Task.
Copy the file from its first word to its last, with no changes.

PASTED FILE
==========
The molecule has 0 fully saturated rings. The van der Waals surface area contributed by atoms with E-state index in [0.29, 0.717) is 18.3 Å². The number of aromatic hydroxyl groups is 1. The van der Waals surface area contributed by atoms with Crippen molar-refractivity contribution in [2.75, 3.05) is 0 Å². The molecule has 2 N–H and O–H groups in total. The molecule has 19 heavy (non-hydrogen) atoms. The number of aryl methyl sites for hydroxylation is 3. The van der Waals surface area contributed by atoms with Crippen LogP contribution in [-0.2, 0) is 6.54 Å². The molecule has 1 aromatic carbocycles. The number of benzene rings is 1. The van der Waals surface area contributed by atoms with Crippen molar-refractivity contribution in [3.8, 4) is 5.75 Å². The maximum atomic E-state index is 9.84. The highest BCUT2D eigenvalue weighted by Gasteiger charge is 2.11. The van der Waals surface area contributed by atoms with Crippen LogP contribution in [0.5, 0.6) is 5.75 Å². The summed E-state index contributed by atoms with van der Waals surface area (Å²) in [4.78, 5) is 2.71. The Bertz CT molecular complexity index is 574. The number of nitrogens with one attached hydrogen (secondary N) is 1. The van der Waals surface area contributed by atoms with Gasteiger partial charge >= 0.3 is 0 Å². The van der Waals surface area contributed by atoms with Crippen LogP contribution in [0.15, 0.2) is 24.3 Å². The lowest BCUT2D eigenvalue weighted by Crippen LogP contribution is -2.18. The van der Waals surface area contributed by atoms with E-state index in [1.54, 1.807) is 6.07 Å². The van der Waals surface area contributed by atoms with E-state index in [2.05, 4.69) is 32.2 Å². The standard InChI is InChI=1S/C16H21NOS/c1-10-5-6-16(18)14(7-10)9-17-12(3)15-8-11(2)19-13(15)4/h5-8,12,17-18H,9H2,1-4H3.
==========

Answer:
The molecule has 0 fully saturated rings. The van der Waals surface area contributed by atoms with E-state index in [0.29, 0.717) is 18.3 Å². The number of aromatic hydroxyl groups is 1. The van der Waals surface area contributed by atoms with Crippen molar-refractivity contribution in [2.75, 3.05) is 0 Å². The molecule has 2 N–H and O–H groups in total. The molecule has 19 heavy (non-hydrogen) atoms. The number of aryl methyl sites for hydroxylation is 3. The van der Waals surface area contributed by atoms with Crippen LogP contribution in [-0.2, 0) is 6.54 Å². The molecule has 1 aromatic carbocycles. The number of benzene rings is 1. The van der Waals surface area contributed by atoms with Crippen molar-refractivity contribution in [3.8, 4) is 5.75 Å². The maximum atomic E-state index is 9.84. The highest BCUT2D eigenvalue weighted by Gasteiger charge is 2.11. The van der Waals surface area contributed by atoms with Crippen LogP contribution in [0.5, 0.6) is 5.75 Å². The summed E-state index contributed by atoms with van der Waals surface area (Å²) in [4.78, 5) is 2.71. The Bertz CT molecular complexity index is 574. The number of nitrogens with one attached hydrogen (secondary N) is 1. The van der Waals surface area contributed by atoms with Gasteiger partial charge >= 0.3 is 0 Å². The van der Waals surface area contributed by atoms with Crippen LogP contribution in [0.15, 0.2) is 24.3 Å². The lowest BCUT2D eigenvalue weighted by Crippen LogP contribution is -2.18. The van der Waals surface area contributed by atoms with E-state index in [1.54, 1.807) is 6.07 Å². The van der Waals surface area contributed by atoms with E-state index in [2.05, 4.69) is 32.2 Å². The standard InChI is InChI=1S/C16H21NOS/c1-10-5-6-16(18)14(7-10)9-17-12(3)15-8-11(2)19-13(15)4/h5-8,12,17-18H,9H2,1-4H3.